And if you have an anal cyst, or flat feet, or some other ailment that keeps you out of the military, or if you are just too damned old, perhaps you should consider a civilian task; there are plenty of those opening up now in Iraq, where non-military people are needed to assist in the transition to democracy. But don't pretend that you believe this is the most important battle facing our society unless you are prepared to fight it yourself. Words without action is like sex without a partner.

November 11, 2003

The soft bigotry of low expectations: After eight years of a presidency where the economy created 240,000 jobs per month, right wingers now celebrate a mere quarter where employment grew less than half that amount as "a big job turnaround".

November 10, 2003

We didn't qualify for the 2004 Olympics, but the U.S. stands a better than even chance of winning a possible baseball World Cup, tentatively scheduled for March 2005. Leaders of both the Players' Union and Major League Baseball are negotiating for just such an event as we speak.
What's a Little Green Eyed Monster? A George Chuvalo? Are you a Stepford Democrat, or a mere Zellout? Find out, in the Wingnut Debate Dictionary (ed.-my contribution is under the N's).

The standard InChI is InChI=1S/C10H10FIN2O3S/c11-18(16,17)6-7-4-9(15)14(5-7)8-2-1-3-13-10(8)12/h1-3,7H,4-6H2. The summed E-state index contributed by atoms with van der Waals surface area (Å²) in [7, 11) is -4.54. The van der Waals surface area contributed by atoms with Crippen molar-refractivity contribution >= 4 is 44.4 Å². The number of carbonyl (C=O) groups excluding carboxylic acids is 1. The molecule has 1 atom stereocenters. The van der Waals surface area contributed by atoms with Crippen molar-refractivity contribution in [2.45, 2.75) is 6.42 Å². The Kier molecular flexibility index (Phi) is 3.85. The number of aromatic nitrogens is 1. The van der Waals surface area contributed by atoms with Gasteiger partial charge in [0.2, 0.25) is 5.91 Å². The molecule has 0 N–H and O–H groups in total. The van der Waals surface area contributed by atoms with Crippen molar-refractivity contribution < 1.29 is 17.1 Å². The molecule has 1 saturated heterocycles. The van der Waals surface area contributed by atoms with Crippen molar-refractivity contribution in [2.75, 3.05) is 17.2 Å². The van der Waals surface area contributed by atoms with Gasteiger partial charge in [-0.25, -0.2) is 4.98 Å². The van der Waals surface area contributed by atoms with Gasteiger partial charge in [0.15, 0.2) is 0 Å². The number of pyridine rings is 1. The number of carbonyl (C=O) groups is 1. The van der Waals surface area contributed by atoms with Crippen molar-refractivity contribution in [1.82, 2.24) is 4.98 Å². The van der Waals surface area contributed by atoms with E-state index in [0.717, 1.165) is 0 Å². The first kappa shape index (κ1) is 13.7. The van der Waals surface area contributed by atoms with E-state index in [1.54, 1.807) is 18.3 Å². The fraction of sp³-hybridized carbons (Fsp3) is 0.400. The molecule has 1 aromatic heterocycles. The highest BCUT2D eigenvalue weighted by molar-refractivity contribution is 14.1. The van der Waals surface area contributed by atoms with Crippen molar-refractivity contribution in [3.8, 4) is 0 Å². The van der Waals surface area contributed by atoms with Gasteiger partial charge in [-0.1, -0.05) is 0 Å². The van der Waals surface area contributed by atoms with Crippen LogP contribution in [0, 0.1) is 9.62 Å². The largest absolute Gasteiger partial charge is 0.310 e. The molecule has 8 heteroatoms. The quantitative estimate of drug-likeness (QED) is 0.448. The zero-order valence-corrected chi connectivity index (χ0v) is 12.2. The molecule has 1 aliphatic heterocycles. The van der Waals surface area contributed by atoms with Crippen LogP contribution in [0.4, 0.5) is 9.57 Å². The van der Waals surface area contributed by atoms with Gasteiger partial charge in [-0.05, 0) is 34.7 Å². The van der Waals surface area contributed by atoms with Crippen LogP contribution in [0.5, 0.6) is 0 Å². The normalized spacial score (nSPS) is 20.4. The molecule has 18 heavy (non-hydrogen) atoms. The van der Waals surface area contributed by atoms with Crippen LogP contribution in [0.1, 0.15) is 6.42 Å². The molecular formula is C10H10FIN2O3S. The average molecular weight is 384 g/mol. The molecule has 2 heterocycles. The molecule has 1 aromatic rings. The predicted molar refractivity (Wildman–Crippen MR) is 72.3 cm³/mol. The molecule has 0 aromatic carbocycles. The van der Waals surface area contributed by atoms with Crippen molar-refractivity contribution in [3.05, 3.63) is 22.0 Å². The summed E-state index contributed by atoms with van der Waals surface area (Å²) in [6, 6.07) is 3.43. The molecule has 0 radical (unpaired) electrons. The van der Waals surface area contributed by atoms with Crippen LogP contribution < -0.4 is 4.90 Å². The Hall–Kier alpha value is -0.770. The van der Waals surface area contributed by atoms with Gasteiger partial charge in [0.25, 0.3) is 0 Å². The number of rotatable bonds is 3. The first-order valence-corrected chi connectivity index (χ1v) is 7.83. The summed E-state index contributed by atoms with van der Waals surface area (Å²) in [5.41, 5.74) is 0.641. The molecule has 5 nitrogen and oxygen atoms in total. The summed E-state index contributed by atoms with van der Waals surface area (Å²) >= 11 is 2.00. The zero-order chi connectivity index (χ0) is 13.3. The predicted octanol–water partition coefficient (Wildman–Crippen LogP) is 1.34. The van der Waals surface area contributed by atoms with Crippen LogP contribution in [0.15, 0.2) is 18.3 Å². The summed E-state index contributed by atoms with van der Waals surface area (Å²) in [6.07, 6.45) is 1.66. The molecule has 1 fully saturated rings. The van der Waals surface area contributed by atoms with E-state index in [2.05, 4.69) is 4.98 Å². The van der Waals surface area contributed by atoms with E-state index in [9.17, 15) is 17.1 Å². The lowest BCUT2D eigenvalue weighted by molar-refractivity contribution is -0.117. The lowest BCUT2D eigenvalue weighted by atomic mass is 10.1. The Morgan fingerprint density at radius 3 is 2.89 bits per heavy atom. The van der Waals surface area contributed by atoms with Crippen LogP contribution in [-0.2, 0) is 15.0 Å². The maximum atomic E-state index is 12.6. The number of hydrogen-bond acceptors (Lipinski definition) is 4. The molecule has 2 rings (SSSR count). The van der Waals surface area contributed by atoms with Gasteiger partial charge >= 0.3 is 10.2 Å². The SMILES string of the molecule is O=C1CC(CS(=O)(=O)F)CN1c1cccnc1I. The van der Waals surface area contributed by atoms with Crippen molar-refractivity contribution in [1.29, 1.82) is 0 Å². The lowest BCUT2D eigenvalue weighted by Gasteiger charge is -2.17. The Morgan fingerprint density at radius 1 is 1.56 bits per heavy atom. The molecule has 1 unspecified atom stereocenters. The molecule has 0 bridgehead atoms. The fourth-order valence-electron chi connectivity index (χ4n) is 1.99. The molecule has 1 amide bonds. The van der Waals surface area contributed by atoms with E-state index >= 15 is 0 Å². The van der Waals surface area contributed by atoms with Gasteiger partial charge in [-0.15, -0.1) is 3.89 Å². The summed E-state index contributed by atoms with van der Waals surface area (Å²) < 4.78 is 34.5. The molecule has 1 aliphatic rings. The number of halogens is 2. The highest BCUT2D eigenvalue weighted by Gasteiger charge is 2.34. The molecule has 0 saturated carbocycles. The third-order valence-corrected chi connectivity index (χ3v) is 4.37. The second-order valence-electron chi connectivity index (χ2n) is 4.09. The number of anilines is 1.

A year ago last October, I invented what I thought was a more appropriate term for people who speak eloquently about fighting wars against militant Islam, or whatever, but who somehow avoided serving in our military: the Sonny Liston Brigade. I felt that the term "chickenhawks", with its unsubtle relationship to pedophilia, was too disparaging; I did not think it was hypocritical that someone back in the day would have opposed the war in Vietnam, did whatever he could to avoid being drafted, but now believes that the aftermath of 9/11 requires a more aggressive foreign policy. Liston's famous quote about why he wasn't marching in Birmingham summed up what I thought was the principal motivating factor behind a select group of hawks, who supported the Vietnam War in college but were unwilling to put their lives on the line.

Well, that meme went nowhere, "chickenhawk" remains the preferred term of derogation, and most of their time is now spent debating whether the President ever used the term "imminent" to describe the alleged threat to America by Saddam. Tom Tomorrow has a cartoon out describing that fascinating internet creation, the chickenblogger, who talks a good argument about the clash of civilizations but whose sincerity must be questioned due to the fact that they are here, manning their computers, rather than there, opening schools and bringing electricity to the frontlines in the "war on terra".

UPDATE: For further evidence that conservative bloggers are humorless twits, check out this post and this post, and the accompanying discussion. Any time a cartoonist can generate this much discussion, he should be handed a Pulitzer.